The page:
Father’s Day has come and gone. Every year during this week I read the same small book and wanted to share it with you because it has proved to be such a valuable resource. It’s theologically solid and biblically saturated. It’s Pastor Mark Driscoll’s 2011 publication, Pastor Dad.
Generally, dads are honored on Father’s Day and that is good. Personally as a dad, even more than being honored for a day, my desire is to examine my own life and to ask some hard questions in order to measure my growth as a dad to my kids.
Here are just a few thoughts from the book…
We become “good dads” to our own kids as we seek to treat them as our perfect dad treats us, His sons.
The end goal of a Christian dad for his kids is that they would grow to know, love, and worship his God. This is a simple thread that is woven throughout the Scriptures where it talks about a particular generation worshiping the God of their fathers. For example, Christians worship the God of Abraham, Isaac, and Jacob.
My dad’s name is Tom and my son’s name is Parker. Similar to the biblical account, my hope is that my grand kids will worship the God of Parker, Stephen, and Tom. As a father, we should long to see our kids worship the same God we do.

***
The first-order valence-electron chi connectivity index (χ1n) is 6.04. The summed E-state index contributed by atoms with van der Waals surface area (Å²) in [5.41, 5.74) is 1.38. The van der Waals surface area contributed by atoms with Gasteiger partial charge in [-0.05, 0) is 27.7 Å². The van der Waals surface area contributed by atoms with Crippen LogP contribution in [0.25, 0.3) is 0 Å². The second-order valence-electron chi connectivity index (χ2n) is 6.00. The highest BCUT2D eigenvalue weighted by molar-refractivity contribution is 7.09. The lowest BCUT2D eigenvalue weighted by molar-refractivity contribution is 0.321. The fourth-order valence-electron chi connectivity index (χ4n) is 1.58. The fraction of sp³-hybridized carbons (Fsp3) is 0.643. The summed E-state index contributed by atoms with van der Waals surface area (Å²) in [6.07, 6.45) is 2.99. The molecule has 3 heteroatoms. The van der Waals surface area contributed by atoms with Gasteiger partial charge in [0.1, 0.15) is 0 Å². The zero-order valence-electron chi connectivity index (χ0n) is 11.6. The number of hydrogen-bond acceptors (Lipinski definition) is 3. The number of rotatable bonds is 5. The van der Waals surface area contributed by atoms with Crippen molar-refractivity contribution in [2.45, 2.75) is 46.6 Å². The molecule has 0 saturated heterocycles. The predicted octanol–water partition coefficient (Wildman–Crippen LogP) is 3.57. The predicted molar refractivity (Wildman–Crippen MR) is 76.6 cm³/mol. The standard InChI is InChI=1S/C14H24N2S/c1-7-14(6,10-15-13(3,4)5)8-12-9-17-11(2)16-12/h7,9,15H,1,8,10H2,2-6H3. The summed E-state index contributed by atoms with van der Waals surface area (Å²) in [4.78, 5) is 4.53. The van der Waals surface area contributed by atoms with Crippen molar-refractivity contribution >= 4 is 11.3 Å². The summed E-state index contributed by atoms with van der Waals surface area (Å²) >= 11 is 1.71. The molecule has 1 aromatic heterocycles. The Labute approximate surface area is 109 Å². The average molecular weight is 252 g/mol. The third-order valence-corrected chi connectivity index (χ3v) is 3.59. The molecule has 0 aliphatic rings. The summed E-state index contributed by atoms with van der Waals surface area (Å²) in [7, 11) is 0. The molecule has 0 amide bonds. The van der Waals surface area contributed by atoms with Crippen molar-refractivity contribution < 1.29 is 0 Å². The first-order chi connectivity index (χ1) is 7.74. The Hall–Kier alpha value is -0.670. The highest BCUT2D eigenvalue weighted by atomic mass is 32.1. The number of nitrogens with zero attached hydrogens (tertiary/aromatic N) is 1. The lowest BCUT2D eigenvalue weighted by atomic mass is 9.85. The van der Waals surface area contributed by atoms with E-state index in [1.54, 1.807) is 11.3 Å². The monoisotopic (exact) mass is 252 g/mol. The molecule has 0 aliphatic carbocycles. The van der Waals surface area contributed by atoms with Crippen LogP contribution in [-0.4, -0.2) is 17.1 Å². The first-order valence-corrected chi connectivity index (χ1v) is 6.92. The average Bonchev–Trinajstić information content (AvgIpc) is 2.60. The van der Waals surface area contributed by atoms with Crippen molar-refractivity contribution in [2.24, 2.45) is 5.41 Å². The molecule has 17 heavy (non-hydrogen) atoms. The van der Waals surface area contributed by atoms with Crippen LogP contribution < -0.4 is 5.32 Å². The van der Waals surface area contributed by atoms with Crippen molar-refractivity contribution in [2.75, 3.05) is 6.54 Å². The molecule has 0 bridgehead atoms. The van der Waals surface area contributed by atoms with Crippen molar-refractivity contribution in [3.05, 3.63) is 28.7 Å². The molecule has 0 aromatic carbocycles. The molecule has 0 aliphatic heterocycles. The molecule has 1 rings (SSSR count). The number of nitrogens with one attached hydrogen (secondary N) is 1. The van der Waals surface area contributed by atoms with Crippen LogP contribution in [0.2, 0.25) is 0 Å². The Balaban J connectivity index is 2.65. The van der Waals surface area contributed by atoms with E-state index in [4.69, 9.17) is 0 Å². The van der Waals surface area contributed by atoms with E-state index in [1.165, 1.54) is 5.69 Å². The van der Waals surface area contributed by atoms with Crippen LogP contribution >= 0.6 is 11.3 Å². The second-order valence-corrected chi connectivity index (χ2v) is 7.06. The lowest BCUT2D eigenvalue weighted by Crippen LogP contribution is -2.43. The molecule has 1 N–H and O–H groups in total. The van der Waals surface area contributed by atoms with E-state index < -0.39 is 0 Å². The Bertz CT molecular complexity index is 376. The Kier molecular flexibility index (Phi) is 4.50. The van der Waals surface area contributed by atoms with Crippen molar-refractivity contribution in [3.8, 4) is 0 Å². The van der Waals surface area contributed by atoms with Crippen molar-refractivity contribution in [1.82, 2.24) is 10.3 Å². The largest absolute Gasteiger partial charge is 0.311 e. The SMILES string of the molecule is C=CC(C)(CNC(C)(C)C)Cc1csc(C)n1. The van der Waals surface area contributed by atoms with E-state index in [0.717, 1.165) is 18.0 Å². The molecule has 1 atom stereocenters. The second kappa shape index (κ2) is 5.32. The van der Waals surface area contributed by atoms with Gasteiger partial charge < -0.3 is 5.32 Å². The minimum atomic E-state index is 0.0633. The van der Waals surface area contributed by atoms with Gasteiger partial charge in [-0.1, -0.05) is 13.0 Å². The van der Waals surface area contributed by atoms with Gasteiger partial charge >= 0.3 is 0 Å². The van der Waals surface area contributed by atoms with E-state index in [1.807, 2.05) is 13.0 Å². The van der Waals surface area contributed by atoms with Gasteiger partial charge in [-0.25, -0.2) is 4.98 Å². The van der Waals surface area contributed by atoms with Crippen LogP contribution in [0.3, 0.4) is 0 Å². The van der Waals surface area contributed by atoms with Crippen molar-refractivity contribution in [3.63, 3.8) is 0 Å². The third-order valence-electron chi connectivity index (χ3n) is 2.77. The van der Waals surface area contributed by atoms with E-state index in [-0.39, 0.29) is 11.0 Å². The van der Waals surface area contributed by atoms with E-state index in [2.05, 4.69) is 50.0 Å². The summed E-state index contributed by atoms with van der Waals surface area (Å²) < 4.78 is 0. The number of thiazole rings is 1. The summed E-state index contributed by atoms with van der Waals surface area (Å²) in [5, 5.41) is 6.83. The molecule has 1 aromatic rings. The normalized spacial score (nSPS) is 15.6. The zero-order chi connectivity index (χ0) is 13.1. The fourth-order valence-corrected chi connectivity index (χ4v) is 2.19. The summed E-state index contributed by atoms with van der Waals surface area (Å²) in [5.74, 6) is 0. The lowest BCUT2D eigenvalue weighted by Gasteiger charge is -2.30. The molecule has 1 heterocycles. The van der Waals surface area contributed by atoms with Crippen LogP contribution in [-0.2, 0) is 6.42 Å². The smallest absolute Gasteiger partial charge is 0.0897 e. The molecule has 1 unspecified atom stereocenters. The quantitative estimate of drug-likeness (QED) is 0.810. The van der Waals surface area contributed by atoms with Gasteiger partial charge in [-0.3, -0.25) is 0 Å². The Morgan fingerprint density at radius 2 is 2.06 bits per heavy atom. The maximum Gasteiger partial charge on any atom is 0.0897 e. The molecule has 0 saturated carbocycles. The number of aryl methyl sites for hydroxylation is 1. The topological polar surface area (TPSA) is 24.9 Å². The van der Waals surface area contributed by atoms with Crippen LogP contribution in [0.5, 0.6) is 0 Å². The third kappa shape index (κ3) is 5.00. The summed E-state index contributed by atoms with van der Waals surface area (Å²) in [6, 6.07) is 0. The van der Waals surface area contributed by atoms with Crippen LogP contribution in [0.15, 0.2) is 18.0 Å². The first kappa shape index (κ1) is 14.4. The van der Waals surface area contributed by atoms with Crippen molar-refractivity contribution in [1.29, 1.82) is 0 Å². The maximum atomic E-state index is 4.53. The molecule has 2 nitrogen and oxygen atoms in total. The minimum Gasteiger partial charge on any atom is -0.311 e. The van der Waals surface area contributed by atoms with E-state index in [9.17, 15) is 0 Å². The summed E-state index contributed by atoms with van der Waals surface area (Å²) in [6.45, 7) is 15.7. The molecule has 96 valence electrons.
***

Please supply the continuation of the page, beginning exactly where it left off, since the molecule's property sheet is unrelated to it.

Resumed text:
Now that’s a great theory, but what is the implication? The implication is that to pursue that goal, we must worship Him first.
I must worship the one true God as my father by repenting of my sin and coming to Him by faith for grace to love Him as an example and pattern for my kids and God willing, grandchildren.
Don’t miss this: As I daily commit myself to His ways and being His son, I am being instructed on how to care for my kids and lead them to worship God with me.
Practically, this means that a dad lives out the Gospel everyday in fellowship with God and his child, and that he knows what to do about the sin in the life of his child because he has been dealing with his own sin in his own life first.
Proverbs 20:7 remind dads, “The righteous who walks in integrity – blessed are his children after him.”
Similarly, Paul tells the Corinthians that when he was a boy he acted like one, but when he became a man he put childish ways behind him (1 Corinthians 13:11).
A Christian father should aspire to live in such a way, which produces blessing that flows to the children from the faithfulness of their father as they follow his loving leadership.
To be continued…